Make It So: Sir Patrick Stewart Moos In Udder Accents

A Jersey cow enjoys the sunshine in Jersey, one of the British Channel Islands. i i

A Jersey cow enjoys the sunshine in Jersey, one of the British Channel Islands. Kirsty Wigglesworth/AP hide caption

itoggle caption Kirsty Wigglesworth/AP
A Jersey cow enjoys the sunshine in Jersey, one of the British Channel Islands.

A Jersey cow enjoys the sunshine in Jersey, one of the British Channel Islands.

Kirsty Wigglesworth/AP

Cow-d it really be? Have our ears herd this correctly? (Sorry, I can't help myself.)

Patrick Stewart — ahem, Sir Patrick Stewart — mooed up a storm on the podcast How To Do Everything, impersonating cows from various regions. You might even say Stewart was code-switching.

A listener who says she moos with "kind of an American, Nevadan accent" posed the question: Just how would a person moo in a British accent? (And, by the way, it's true: Cows do moo in regional accents.)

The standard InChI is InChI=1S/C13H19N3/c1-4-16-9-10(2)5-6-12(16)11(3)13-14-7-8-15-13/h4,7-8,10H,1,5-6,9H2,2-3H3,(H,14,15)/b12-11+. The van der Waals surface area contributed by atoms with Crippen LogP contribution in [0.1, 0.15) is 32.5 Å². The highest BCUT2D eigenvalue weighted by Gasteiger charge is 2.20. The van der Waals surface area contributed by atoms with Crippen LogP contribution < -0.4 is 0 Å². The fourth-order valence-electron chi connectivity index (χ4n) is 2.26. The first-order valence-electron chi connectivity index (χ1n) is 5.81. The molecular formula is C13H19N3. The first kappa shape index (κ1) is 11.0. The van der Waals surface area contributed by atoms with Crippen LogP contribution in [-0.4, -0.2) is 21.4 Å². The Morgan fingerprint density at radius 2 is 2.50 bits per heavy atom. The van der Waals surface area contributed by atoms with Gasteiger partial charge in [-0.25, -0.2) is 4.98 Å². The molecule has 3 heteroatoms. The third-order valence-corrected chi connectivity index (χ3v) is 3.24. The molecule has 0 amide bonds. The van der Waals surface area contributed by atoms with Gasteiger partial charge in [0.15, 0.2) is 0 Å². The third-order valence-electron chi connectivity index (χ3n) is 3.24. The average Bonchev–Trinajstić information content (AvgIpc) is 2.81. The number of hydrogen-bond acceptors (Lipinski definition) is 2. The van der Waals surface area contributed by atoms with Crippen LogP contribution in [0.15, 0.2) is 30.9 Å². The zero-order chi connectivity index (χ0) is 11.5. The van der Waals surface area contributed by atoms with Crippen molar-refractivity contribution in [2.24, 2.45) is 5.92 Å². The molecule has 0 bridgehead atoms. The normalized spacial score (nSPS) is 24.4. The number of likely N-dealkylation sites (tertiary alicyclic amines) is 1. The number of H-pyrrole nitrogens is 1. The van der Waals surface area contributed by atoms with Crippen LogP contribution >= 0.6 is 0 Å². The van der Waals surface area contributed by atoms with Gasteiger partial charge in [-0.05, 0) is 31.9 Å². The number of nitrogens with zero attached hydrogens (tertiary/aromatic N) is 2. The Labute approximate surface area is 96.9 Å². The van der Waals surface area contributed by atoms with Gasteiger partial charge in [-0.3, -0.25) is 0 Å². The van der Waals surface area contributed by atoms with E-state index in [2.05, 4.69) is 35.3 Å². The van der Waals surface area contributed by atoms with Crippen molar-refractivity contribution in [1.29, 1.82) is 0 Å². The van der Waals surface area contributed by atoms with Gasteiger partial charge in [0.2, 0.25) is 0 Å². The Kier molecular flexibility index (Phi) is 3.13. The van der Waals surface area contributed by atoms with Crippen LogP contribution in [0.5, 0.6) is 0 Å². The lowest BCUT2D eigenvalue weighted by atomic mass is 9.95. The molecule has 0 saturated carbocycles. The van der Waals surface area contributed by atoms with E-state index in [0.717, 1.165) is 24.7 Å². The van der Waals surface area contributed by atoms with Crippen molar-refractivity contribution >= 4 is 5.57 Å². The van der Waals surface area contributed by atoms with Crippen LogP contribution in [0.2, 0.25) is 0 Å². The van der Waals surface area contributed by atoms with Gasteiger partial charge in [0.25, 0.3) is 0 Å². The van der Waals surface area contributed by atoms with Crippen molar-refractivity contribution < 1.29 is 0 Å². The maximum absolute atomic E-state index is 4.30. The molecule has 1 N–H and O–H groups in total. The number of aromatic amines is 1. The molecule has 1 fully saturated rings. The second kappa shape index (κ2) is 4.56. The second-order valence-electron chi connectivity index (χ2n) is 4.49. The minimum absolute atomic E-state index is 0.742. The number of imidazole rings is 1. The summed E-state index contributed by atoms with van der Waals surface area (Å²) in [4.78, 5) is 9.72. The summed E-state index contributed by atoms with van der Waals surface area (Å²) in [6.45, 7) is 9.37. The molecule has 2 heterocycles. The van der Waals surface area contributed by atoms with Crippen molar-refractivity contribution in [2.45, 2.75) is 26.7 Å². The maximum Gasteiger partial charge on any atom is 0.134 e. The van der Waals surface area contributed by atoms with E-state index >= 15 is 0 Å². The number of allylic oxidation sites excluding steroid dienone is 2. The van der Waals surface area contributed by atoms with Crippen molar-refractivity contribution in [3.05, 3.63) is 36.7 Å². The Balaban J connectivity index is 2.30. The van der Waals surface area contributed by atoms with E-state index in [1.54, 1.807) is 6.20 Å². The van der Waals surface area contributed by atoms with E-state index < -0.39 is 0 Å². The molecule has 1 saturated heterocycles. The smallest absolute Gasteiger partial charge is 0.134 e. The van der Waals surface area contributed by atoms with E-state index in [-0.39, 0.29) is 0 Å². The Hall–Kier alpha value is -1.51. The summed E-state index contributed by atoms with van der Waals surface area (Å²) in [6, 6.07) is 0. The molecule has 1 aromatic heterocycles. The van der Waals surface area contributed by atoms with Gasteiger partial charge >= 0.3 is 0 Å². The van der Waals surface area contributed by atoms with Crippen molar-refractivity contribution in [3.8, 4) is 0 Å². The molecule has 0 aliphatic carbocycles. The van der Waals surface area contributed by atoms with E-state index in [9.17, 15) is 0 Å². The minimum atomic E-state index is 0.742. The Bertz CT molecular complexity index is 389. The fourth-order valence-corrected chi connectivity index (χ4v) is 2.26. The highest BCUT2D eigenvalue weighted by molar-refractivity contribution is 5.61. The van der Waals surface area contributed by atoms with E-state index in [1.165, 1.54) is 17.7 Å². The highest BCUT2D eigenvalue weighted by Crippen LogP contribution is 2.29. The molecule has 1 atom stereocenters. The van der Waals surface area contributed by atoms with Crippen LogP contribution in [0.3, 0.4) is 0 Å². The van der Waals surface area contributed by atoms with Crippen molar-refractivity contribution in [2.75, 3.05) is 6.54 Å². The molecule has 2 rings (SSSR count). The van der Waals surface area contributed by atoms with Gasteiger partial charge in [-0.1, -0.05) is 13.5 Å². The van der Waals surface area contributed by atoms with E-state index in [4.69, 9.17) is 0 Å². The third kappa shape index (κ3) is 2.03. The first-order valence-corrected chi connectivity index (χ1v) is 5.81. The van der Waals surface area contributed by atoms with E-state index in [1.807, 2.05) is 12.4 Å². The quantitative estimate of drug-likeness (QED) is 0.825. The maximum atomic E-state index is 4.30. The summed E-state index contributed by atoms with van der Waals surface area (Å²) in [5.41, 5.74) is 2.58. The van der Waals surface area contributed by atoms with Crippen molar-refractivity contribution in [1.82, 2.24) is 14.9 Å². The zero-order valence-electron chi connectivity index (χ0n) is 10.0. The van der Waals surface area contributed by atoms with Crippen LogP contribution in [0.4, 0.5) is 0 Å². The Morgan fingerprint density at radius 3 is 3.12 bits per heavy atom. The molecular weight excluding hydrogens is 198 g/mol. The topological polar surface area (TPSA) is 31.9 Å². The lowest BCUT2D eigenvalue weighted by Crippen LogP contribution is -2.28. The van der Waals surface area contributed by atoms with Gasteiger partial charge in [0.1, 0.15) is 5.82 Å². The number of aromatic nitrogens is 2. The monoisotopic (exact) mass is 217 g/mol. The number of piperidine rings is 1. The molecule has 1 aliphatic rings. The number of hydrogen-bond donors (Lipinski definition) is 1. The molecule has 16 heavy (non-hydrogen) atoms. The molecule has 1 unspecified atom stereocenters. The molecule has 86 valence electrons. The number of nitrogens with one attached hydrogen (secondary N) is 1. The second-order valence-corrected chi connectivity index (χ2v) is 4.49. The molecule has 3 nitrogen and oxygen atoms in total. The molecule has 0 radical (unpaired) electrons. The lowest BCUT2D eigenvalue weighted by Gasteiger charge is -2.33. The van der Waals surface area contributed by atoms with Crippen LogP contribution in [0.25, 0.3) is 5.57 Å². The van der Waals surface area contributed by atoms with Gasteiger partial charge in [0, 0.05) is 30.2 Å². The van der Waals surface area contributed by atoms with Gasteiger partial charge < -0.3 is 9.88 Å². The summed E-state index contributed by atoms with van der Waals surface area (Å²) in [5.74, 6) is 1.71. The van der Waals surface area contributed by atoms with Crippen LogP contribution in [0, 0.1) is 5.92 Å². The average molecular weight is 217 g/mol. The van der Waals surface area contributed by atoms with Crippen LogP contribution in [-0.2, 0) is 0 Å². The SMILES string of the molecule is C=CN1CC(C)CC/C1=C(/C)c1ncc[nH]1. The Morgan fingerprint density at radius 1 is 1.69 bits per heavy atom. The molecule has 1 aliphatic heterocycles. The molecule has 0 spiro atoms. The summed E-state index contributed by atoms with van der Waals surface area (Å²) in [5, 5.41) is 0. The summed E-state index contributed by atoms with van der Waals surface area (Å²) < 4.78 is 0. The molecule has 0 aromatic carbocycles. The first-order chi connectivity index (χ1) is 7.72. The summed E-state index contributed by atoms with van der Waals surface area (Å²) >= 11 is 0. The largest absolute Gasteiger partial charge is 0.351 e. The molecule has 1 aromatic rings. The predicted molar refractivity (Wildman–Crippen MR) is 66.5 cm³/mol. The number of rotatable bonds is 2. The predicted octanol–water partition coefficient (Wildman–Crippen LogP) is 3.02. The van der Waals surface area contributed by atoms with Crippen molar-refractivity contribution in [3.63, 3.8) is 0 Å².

Sir Patrick Stewart steered the listener in the right direction with this response:

"It's not a simple, straightforward answer unlike, probably, any other country where cows moo as cows moo. In England, we're dominated by class, by social status and by location. So, for example, a cow that is in the field next to my house in West Oxfordshire would moo in one kind of way, and a cow in a field in the semi-industrial town I grew up in in the North of England would moo in another kind of way."

He continued to udder:

"Well, if I were at home in West Oxfordshire right now and I walked down my lane ... and I say, 'Hi, good morning, cows. And they would moo at me like this: 'Mooooooouhh.' Now that's a very conservative moo ... "

Want to ruminate more on Sir Patrick Stewart's code-switchy moos? Give the episode a listen, and if it behooves you, subscribe to the podcast.

Comments

 

Discussions about race, ethnicity and culture tend to get dicey quickly, so we hold our commenters on Code Switch to an especially high bar. We may delete comments we think might derail the conversation. If you're new to Code Switch, please read over our FAQ and NPR's Community Guidelines before commenting. We try to notify commenters individually when we remove their comments, but given that we receive a high volume of comments, we may not always be able to get in touch. If we've removed a comment you felt was a thoughtful and valuable addition to the conversation, please don't hesitate to get in touch with us by emailing codeswitch@npr.org.